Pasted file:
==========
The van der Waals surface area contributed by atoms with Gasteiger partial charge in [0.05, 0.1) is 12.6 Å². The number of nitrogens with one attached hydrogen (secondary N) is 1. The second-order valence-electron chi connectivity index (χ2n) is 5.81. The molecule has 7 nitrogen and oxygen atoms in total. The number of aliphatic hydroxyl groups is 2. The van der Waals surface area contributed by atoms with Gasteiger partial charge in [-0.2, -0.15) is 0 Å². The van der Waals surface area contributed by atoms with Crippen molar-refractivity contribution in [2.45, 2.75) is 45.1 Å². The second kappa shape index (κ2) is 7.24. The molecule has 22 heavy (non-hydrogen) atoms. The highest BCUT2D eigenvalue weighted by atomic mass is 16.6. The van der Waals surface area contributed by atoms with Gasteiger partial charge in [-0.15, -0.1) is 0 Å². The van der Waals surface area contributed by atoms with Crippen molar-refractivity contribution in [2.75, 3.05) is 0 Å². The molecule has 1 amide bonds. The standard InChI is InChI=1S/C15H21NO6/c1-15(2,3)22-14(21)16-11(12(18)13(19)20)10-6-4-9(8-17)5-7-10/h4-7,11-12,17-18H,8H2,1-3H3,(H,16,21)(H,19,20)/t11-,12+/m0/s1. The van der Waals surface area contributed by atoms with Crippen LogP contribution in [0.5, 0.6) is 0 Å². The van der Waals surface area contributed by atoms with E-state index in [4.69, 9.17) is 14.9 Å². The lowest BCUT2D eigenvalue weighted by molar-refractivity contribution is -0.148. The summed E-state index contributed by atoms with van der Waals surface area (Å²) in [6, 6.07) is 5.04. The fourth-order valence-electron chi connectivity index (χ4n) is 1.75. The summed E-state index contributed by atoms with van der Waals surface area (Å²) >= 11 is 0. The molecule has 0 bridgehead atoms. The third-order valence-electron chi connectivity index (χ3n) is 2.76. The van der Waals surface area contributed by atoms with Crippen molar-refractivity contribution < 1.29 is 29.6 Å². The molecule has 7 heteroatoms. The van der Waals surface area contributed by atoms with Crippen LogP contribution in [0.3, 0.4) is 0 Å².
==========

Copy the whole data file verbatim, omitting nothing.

The van der Waals surface area contributed by atoms with Gasteiger partial charge in [0.05, 0.1) is 12.6 Å². The number of nitrogens with one attached hydrogen (secondary N) is 1. The second-order valence-electron chi connectivity index (χ2n) is 5.81. The molecule has 7 nitrogen and oxygen atoms in total. The number of aliphatic hydroxyl groups is 2. The van der Waals surface area contributed by atoms with Gasteiger partial charge in [-0.2, -0.15) is 0 Å². The van der Waals surface area contributed by atoms with Crippen molar-refractivity contribution in [2.45, 2.75) is 45.1 Å². The second kappa shape index (κ2) is 7.24. The molecule has 22 heavy (non-hydrogen) atoms. The highest BCUT2D eigenvalue weighted by atomic mass is 16.6. The van der Waals surface area contributed by atoms with Gasteiger partial charge in [-0.15, -0.1) is 0 Å². The van der Waals surface area contributed by atoms with Crippen molar-refractivity contribution in [2.75, 3.05) is 0 Å². The molecule has 1 amide bonds. The standard InChI is InChI=1S/C15H21NO6/c1-15(2,3)22-14(21)16-11(12(18)13(19)20)10-6-4-9(8-17)5-7-10/h4-7,11-12,17-18H,8H2,1-3H3,(H,16,21)(H,19,20)/t11-,12+/m0/s1. The van der Waals surface area contributed by atoms with Crippen LogP contribution in [0.5, 0.6) is 0 Å². The van der Waals surface area contributed by atoms with E-state index in [4.69, 9.17) is 14.9 Å². The lowest BCUT2D eigenvalue weighted by molar-refractivity contribution is -0.148. The summed E-state index contributed by atoms with van der Waals surface area (Å²) in [6, 6.07) is 5.04. The fourth-order valence-electron chi connectivity index (χ4n) is 1.75. The summed E-state index contributed by atoms with van der Waals surface area (Å²) >= 11 is 0. The molecule has 0 bridgehead atoms. The third-order valence-electron chi connectivity index (χ3n) is 2.76. The van der Waals surface area contributed by atoms with Crippen molar-refractivity contribution < 1.29 is 29.6 Å². The molecule has 7 heteroatoms. The van der Waals surface area contributed by atoms with Crippen LogP contribution in [0.3, 0.4) is 0 Å².